Engaging major healthcare players is key to state efforts to set up health information exchanges, according to a study of the Office of the National Coordinator for Health IT's state HIE program.
The paper, from NORC at the University of Chicago, analyzes state efforts in Iowa, Mississippi, New Hampshire, Utah, Vermont and Wyoming.
The researchers found that in some states, large health systems delivered participants and data to the HIE, while in others, large systems acted as competitors and the absence of their data hurt the HIE's value proposition.
Setting tangible, intermediate goals to keep stakeholders energized was one important lesson from the analysis. Defining incremental processes and goals also allowed states to make course corrections when necessary.
All six states reported IT-related challenges, including limitations within electronic health records, lack of interoperability between systems, as well as data capture and quality issues. Some states worked with multiple developers to address these issues. Many are looking to ongoing development and the adoption of data standards as long-term solutions, according to the paper.
Most of the grantees are embracing value-added services as a means to ensure sustainability. Five of the six states plan to charge subscription fees.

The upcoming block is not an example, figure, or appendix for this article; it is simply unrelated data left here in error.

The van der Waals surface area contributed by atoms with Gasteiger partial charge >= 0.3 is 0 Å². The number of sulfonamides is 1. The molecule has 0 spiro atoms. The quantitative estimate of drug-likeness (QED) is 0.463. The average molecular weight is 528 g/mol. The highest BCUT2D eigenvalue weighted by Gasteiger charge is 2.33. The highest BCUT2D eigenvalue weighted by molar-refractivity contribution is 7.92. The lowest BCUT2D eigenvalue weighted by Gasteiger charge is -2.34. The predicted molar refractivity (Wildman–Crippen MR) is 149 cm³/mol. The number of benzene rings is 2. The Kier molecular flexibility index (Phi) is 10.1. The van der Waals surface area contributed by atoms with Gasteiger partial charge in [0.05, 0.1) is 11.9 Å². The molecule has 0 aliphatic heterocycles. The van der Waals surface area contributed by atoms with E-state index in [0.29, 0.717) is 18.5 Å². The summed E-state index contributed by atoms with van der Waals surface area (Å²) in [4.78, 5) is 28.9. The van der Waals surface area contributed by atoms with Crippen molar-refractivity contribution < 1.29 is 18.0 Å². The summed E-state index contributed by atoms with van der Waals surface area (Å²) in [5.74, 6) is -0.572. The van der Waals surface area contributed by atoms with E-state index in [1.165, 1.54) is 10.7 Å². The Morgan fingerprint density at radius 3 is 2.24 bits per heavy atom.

Among the policy implications from the study:
- It's hard to understate the importance of states' role in leadership and coordination of HIEs.
- There is a critical need for strong, ongoing support for standards and interoperability.
- A provider- or federal-led effort may be required to meet HIE goals and change perceptions about interoperability.
Twenty HIEs recently announced they have formed the Strategic Health Information Exchange Collaborative (SHIEC), an effort, they say, to provide economies of scale, promote business models for the sustainability of HIEs, increase awareness of HIEs and work with legislators and policymakers.
Though Stage 2 of the Meaningful Use program was supposed to boost patient data-sharing, interoperability remains elusive, and attestation numbers for the program remain underwhelming.
To learn more:
- read the paper (.pdf)